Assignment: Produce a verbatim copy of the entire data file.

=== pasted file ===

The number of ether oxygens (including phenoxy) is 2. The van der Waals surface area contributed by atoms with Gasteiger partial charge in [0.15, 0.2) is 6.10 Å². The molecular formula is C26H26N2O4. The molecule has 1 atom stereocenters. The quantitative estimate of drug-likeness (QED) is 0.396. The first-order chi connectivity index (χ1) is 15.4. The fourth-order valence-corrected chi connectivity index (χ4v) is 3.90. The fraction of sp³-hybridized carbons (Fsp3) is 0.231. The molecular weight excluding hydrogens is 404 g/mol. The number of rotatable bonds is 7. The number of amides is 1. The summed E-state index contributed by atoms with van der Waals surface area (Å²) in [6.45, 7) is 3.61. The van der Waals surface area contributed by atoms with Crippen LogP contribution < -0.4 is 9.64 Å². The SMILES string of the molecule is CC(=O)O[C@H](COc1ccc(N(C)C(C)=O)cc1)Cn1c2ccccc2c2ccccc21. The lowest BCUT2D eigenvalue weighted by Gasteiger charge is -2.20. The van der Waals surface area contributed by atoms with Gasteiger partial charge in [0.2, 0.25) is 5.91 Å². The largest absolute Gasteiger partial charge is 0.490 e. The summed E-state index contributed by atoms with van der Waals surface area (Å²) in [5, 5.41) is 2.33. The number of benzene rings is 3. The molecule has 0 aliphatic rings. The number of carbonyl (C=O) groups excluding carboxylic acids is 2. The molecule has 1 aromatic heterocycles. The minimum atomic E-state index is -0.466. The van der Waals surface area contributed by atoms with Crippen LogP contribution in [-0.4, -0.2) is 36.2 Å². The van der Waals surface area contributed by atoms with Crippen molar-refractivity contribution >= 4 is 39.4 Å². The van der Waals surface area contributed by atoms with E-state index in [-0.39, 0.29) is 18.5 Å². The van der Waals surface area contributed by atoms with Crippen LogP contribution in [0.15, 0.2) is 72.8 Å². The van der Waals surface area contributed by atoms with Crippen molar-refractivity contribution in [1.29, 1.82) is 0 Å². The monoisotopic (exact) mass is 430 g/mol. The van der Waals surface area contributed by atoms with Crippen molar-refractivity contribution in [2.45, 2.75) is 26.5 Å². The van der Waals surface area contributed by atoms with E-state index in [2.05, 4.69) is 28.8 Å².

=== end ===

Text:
The number of ether oxygens (including phenoxy) is 2. The van der Waals surface area contributed by atoms with Gasteiger partial charge in [0.15, 0.2) is 6.10 Å². The molecular formula is C26H26N2O4. The molecule has 1 atom stereocenters. The quantitative estimate of drug-likeness (QED) is 0.396. The first-order chi connectivity index (χ1) is 15.4. The fourth-order valence-corrected chi connectivity index (χ4v) is 3.90. The fraction of sp³-hybridized carbons (Fsp3) is 0.231. The molecular weight excluding hydrogens is 404 g/mol. The number of rotatable bonds is 7. The number of amides is 1. The summed E-state index contributed by atoms with van der Waals surface area (Å²) in [6.45, 7) is 3.61. The van der Waals surface area contributed by atoms with Crippen LogP contribution < -0.4 is 9.64 Å². The SMILES string of the molecule is CC(=O)O[C@H](COc1ccc(N(C)C(C)=O)cc1)Cn1c2ccccc2c2ccccc21. The lowest BCUT2D eigenvalue weighted by Gasteiger charge is -2.20. The van der Waals surface area contributed by atoms with Gasteiger partial charge in [0.2, 0.25) is 5.91 Å². The largest absolute Gasteiger partial charge is 0.490 e. The summed E-state index contributed by atoms with van der Waals surface area (Å²) in [5, 5.41) is 2.33. The number of benzene rings is 3. The molecule has 0 aliphatic rings. The number of carbonyl (C=O) groups excluding carboxylic acids is 2. The molecule has 1 aromatic heterocycles. The minimum atomic E-state index is -0.466. The van der Waals surface area contributed by atoms with Crippen LogP contribution in [-0.4, -0.2) is 36.2 Å². The van der Waals surface area contributed by atoms with Crippen molar-refractivity contribution >= 4 is 39.4 Å². The van der Waals surface area contributed by atoms with E-state index in [-0.39, 0.29) is 18.5 Å². The van der Waals surface area contributed by atoms with Crippen LogP contribution in [0.15, 0.2) is 72.8 Å². The van der Waals surface area contributed by atoms with Crippen molar-refractivity contribution in [1.29, 1.82) is 0 Å². The monoisotopic (exact) mass is 430 g/mol. The van der Waals surface area contributed by atoms with Crippen molar-refractivity contribution in [2.45, 2.75) is 26.5 Å². The van der Waals surface area contributed by atoms with E-state index in [2.05, 4.69) is 28.8 Å².